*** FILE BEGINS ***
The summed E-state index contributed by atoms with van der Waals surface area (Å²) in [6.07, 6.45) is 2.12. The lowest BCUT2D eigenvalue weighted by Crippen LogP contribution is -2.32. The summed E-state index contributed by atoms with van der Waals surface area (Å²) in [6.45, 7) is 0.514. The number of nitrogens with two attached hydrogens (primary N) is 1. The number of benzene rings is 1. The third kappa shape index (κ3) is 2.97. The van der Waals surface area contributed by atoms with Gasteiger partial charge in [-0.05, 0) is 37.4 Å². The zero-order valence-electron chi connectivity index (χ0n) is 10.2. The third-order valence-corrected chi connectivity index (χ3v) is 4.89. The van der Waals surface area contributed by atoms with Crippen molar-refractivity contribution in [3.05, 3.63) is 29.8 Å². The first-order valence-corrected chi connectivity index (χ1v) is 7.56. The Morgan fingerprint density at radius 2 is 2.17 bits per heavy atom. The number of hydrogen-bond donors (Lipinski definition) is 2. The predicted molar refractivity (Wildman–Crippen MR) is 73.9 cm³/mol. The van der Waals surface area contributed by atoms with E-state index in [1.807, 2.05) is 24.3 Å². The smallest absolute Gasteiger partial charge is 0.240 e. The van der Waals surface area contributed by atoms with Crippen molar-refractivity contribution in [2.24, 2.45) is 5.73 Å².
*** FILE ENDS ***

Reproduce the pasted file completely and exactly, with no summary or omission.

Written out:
The summed E-state index contributed by atoms with van der Waals surface area (Å²) in [6.07, 6.45) is 2.12. The lowest BCUT2D eigenvalue weighted by Crippen LogP contribution is -2.32. The summed E-state index contributed by atoms with van der Waals surface area (Å²) in [6.45, 7) is 0.514. The number of nitrogens with two attached hydrogens (primary N) is 1. The number of benzene rings is 1. The third kappa shape index (κ3) is 2.97. The van der Waals surface area contributed by atoms with Gasteiger partial charge in [-0.05, 0) is 37.4 Å². The zero-order valence-electron chi connectivity index (χ0n) is 10.2. The third-order valence-corrected chi connectivity index (χ3v) is 4.89. The van der Waals surface area contributed by atoms with Crippen molar-refractivity contribution in [3.05, 3.63) is 29.8 Å². The first-order valence-corrected chi connectivity index (χ1v) is 7.56. The Morgan fingerprint density at radius 2 is 2.17 bits per heavy atom. The number of hydrogen-bond donors (Lipinski definition) is 2. The predicted molar refractivity (Wildman–Crippen MR) is 73.9 cm³/mol. The van der Waals surface area contributed by atoms with E-state index in [1.807, 2.05) is 24.3 Å². The smallest absolute Gasteiger partial charge is 0.240 e. The van der Waals surface area contributed by atoms with Crippen molar-refractivity contribution in [2.24, 2.45) is 5.73 Å².